Results from a Phase 2 clinical trial support the potential of Talaris Therapeutics’ investigational cell therapy FCR001 to prevent recurrence of kidney failure in patients who have undergone a living donor kidney transplant, including patients with Alport syndrome.
The data were presented at the 2019 American Society of Nephrology (ASN) Kidney Week conference, Nov 5-10 in Washington, D.C. The findings were explained in a poster titled “Durable Donor Hematopoietic Stem Cell (HSC) Chimerism Is Associated with Protection from Native Renal Autoimmune Disease Recurrence in Recipients of Combined Stem Cell/Kidney Transplants.”
The company is conducting a Phase 3 trial called FREEDOM (NCT03995901), which will evaluate FCR001 versus standard-of-care immunosuppression in patients receiving their first kidney transplant from a living donor. The trial is now enrolling patients at Chicago’s Northwestern Memorial Hospital. More information about contacts and locations can be found here.
Several conditions, including IgA nephropathy (IgAN), focal segmental glomerulosclerosis (FSGS), and Alport syndrome, cause end-stage renal disease, or kidney failure. This forces many patients to undergo a kidney transplant from a living donor. However, many of these patients see their disease return after the transplant, which is potentially harmful to the grafted kidney and can compromise the transplant.
FCR001 is an investigational, allogeneic cell therapy developed to avoid the rejection of a transplanted organ. The treatment is designed to induce patients’ immune tolerance or to restore it in patients who have lost their own self-tolerance due to certain disorders.
One of its key aspects is the collection of tolerogenic facilitating immune cells from the donor prior to the transplant. These cells help create an immune environment that is unresponsive, or tolerant, to the donor organ. Under FCR001 procedure, these cells are collected from the donor some weeks before the transplant, cryopreserved and then injected into the recipient by the time of the transplant. At the same time, hematopoietic (blood-forming) stem cells (HSCs) from the donor are also injected. If the cell therapy is successful, the patient will produce both his or her own immune cells and the donor’s immune cells, a mixed condition termed chimerism.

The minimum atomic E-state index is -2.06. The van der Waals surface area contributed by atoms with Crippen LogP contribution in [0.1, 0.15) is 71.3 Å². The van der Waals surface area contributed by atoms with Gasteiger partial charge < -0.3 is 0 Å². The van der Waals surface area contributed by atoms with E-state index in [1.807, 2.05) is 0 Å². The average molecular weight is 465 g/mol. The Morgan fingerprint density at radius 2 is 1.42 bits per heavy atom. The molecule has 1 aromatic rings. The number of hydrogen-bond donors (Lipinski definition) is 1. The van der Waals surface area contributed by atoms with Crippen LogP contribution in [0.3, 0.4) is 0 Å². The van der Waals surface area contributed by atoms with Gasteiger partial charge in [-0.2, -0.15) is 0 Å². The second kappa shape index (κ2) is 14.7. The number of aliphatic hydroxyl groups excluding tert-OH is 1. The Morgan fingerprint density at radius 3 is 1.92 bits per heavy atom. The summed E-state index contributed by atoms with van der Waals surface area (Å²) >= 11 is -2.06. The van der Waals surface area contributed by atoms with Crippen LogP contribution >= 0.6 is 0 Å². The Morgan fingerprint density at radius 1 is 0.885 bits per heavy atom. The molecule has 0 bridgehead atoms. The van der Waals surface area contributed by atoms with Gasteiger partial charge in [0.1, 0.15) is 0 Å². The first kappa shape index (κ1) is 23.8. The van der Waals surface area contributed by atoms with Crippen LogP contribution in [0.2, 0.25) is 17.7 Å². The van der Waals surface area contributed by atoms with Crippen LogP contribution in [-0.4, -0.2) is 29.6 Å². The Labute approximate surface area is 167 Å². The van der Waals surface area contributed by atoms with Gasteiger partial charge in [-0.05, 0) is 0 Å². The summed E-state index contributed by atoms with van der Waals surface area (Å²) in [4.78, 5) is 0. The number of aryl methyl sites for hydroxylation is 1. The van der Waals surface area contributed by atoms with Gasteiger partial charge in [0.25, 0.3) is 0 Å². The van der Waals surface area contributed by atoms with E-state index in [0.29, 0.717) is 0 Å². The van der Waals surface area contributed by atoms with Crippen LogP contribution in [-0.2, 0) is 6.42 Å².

The objective is that this combination of HSCs and facilitator cells boosts the body’s natural mechanisms to see a donor organ as “self” and not attack it.
FCR001 was granted both Orphan Drug Designation and Regenerative Medicine Advanced Therapy (RMAT) designation from the U.S. Food and Drug Administration.
Talaris’ Phase 2 clinical trial enrolled 12 subjects with kidney failure as a result of a disease — six with IgAN, two with FSGS, two with membranous glomerulonephritis and two with Alport syndrome.
Within this group, seven patients had durable chimerism, indicating FCR001’s successful transfer. One year after the transplant, all these patients were successfully weaned off immunosuppressive therapy — needed to prevent organ rejection post-transplant, but whose chronic use can bring about serious side effects. This indicated that patients successfully created tolerance with FCR001.
FCR001 was successful in two patients with FSGS, a particularly aggressive condition, researchers noted.
Thus far, all seven patients have remained free of their prior disease.
Of the five patients who displayed either transient or no immune chimerism, the prior disease came back in two cases.
There were no kidney rejections or patient deaths and, to date, kidney function has been excellent in all 12 patients in the trial, the researchers said.
“In conclusion, durable chimerism using the FCR001 approach protects against recurrent [autoimmune disease],” they said, adding that this approach “may be particularly suited for patients at high risk for disease recurrence [post-kidney transplant], such as FSGS.”
“We’re very excited by this demonstration of the potential of FCR001 to durably reset the immune system and halt autoimmune disease in patients in our Phase 2 trial. Many autoimmune diseases of the kidney are not resolved by a conventional kidney transplant, and therefore patients may require multiple transplants over the course of their lives. We’re hopeful that our cell therapy could interrupt this cycle of repeat transplants,” Scott Requadt, Talaris’ CEO, said in a press release.
“Talaris plans to build upon these promising findings in an upcoming Phase 2 trial, in which we will evaluate the potential of FCR001 to treat certain severe autoimmune or immune-mediated disorders,” he added.